Essay on the sound of buildings in and around New York City.
During the Middle Ages, smell was the unspoken plague of cities. Today it is sound. Streets, public spaces, bars, offices, even apartments and private houses can be painfully noisy, grim and enervating. And we seek respite. The architects of the High Line did not focus especially on the sound of that popular elevated park.
But a good deal of the pleasure of walking along it — and of a visitor’s sense of escaping the city while being in the middle of it — derives from its height, some 30 feet above the street, and the corresponding change in the sonic environment. The rumble of traffic below the High Line physically assaults pedestrians at street level.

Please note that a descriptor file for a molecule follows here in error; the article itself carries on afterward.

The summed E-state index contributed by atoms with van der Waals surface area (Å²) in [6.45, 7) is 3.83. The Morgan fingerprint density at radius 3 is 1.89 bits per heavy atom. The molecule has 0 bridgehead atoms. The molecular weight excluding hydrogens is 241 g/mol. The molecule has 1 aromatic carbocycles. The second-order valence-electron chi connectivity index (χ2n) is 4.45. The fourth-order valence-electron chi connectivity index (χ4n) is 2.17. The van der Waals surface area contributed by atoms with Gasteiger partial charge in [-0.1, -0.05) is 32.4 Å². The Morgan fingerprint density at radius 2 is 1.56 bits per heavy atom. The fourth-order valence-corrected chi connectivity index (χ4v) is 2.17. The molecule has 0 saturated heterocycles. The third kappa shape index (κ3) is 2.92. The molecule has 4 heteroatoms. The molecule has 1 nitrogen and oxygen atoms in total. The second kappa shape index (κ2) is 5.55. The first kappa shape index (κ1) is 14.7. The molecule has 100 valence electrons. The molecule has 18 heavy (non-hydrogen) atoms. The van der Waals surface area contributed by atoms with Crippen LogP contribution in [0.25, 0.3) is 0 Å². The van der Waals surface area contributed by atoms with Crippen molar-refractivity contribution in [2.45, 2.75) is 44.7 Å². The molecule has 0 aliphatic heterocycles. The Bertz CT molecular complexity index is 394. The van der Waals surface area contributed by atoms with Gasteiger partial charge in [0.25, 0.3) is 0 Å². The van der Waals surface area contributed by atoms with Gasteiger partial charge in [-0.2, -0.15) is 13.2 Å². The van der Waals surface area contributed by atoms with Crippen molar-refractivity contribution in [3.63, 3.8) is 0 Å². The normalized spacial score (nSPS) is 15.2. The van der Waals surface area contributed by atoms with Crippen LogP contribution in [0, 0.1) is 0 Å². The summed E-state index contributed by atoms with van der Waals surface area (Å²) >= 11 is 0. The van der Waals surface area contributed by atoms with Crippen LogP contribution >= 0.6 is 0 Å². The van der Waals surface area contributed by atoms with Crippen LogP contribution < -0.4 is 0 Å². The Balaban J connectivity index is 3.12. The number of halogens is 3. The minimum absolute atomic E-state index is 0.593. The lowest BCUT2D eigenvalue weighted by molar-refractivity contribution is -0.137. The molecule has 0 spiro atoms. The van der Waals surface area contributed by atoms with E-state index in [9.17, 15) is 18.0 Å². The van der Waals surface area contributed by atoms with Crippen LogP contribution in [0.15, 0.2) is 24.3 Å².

The article has Vine-like videos demonstrating sound environments around NYC. Listen to the contrast between Grand Central Terminal (a giant space) and Penn Station (with low ceilings).
My favorite locale is the Lafayette Bistro in Manhattan. It sounds…warm.